The Washington Post

The Ties That Bind

With ‘Stoker,’ director Park Chan-wook weaves a twisted coming-of-age tale

Matthew Goode and Mia Wasikowska play a mysterious uncle and his niece .
Matthew Goode and Mia Wasikowska play a mysterious uncle and his niece .

Throughout “Stoker,” his first English-language movie, director Park Chan-wook uses every element of filmmaking — angles, lighting, sound, costumes — to visually comment on the plot. Every frame is crammed with meaning, right from the opening credits.

“I wanted the credits to have some sense of fun and make it quite cute,” says the acclaimed South Korean director (“Oldboy”).

In the opening sequence of the film, which opens locally Friday, just-turned-18-year-old India (Mia Wasikowska) is running through her family’s estate, on a scavenger hunt for her birthday present. As she runs, she interacts with the names of the cast members — including Nicole Kidman, who plays India’s mom — as they appear on the screen.

“With Nicole’s credit, the strange relationship between mother and daughter is expressed by India striking the credit and it turns to dust,” Park says.

From there, things get less fun. India’s father dies on her birthday. His brother Charlie (Matthew

Goode) shows up for the funeral and moves in with India and her mother, even though neither of them were aware Charlie even existed. It’s hard to tell who’s seducing whom, but one thing’s clear: This family has real problems with boundaries.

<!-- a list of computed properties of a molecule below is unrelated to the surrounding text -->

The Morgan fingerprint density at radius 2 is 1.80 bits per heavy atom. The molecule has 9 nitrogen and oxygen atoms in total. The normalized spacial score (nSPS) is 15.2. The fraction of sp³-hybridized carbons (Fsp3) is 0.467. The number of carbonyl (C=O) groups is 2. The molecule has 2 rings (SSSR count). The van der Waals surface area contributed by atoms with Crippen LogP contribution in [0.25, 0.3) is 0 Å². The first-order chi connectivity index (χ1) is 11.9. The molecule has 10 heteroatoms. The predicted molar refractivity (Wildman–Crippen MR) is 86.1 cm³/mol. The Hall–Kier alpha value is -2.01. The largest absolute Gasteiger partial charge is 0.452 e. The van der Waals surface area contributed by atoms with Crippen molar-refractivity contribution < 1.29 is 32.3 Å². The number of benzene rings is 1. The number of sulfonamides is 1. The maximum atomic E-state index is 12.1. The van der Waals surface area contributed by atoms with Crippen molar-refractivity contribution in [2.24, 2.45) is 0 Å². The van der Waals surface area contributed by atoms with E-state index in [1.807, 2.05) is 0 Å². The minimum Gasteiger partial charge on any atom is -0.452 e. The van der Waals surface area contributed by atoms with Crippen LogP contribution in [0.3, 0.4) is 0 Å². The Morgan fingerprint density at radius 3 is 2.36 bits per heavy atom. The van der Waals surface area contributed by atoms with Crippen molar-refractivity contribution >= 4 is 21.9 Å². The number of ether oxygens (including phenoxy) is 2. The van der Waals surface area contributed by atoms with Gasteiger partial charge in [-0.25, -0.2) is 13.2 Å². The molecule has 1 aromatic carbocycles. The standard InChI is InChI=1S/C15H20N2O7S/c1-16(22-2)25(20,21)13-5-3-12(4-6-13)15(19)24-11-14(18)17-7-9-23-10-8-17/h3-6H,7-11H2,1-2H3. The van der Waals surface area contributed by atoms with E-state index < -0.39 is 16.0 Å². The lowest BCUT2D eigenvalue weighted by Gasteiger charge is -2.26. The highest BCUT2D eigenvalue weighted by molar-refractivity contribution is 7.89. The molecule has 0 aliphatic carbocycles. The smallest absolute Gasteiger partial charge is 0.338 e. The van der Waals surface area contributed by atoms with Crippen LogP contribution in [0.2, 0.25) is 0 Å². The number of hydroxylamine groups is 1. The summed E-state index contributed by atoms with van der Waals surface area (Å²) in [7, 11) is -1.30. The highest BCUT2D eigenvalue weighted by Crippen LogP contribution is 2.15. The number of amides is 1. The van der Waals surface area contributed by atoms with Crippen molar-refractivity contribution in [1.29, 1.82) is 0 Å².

India and Charlie have a connection that’s partly sexual, partly psychic — a connection that Charlie preys upon. In an almost unbearably tense scene, Charlie sends India into the world’s creepiest basement, ostensibly to put some ice cream away. India seems to know something is wrong (it is). It’s Charlie’s test, Park says, to see if he and India do indeed have the otherworldly connection they both sense.

“She knew that something scary is present in the basement as she moves through it,” Park says. “She’s able to sense something different about the basement, that something has changed or something sinister lurks.”

Park says the film is largely an exaggerated example of what happens to girls as they become women. For India, that means at the end of the film “she’s past the point of avenging anyone’s death or having to save anybody,” Park says. “She’s completely come into her own.”

Kristen Page-Kirby covers film, arts and events for Express.



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Kristen Page-Kirby · March 15, 2013